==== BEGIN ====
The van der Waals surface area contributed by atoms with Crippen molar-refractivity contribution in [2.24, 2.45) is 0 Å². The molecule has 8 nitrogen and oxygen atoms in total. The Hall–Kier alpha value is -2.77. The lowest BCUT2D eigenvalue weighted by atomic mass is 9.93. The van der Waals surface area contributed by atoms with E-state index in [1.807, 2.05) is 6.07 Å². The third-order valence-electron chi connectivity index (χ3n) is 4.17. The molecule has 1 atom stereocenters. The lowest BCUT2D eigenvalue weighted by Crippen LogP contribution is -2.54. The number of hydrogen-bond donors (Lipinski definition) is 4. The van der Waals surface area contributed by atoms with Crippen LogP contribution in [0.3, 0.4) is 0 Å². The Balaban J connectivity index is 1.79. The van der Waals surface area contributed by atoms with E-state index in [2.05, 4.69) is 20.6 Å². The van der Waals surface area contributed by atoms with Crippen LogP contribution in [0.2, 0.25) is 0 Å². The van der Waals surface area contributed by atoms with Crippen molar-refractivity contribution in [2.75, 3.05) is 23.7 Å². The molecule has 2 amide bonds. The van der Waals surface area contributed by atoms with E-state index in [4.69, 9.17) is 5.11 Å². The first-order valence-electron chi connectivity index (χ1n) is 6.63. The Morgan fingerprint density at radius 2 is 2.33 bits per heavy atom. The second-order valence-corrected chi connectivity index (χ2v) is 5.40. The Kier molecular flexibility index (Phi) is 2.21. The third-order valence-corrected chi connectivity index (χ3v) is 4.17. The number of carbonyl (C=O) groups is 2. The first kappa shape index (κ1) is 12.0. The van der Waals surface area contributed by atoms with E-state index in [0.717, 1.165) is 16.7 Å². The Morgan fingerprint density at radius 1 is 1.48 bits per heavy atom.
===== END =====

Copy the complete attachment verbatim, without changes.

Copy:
The van der Waals surface area contributed by atoms with Crippen molar-refractivity contribution in [2.24, 2.45) is 0 Å². The molecule has 8 nitrogen and oxygen atoms in total. The Hall–Kier alpha value is -2.77. The lowest BCUT2D eigenvalue weighted by atomic mass is 9.93. The van der Waals surface area contributed by atoms with E-state index in [1.807, 2.05) is 6.07 Å². The third-order valence-electron chi connectivity index (χ3n) is 4.17. The molecule has 1 atom stereocenters. The lowest BCUT2D eigenvalue weighted by Crippen LogP contribution is -2.54. The number of hydrogen-bond donors (Lipinski definition) is 4. The van der Waals surface area contributed by atoms with Crippen LogP contribution in [0.3, 0.4) is 0 Å². The Balaban J connectivity index is 1.79. The van der Waals surface area contributed by atoms with E-state index in [2.05, 4.69) is 20.6 Å². The van der Waals surface area contributed by atoms with Crippen LogP contribution in [0.2, 0.25) is 0 Å². The van der Waals surface area contributed by atoms with Crippen molar-refractivity contribution in [2.75, 3.05) is 23.7 Å². The molecule has 2 amide bonds. The van der Waals surface area contributed by atoms with E-state index in [4.69, 9.17) is 5.11 Å². The first-order valence-electron chi connectivity index (χ1n) is 6.63. The Morgan fingerprint density at radius 2 is 2.33 bits per heavy atom. The second-order valence-corrected chi connectivity index (χ2v) is 5.40. The Kier molecular flexibility index (Phi) is 2.21. The third-order valence-corrected chi connectivity index (χ3v) is 4.17. The number of carbonyl (C=O) groups is 2. The first kappa shape index (κ1) is 12.0. The van der Waals surface area contributed by atoms with E-state index in [0.717, 1.165) is 16.7 Å². The Morgan fingerprint density at radius 1 is 1.48 bits per heavy atom.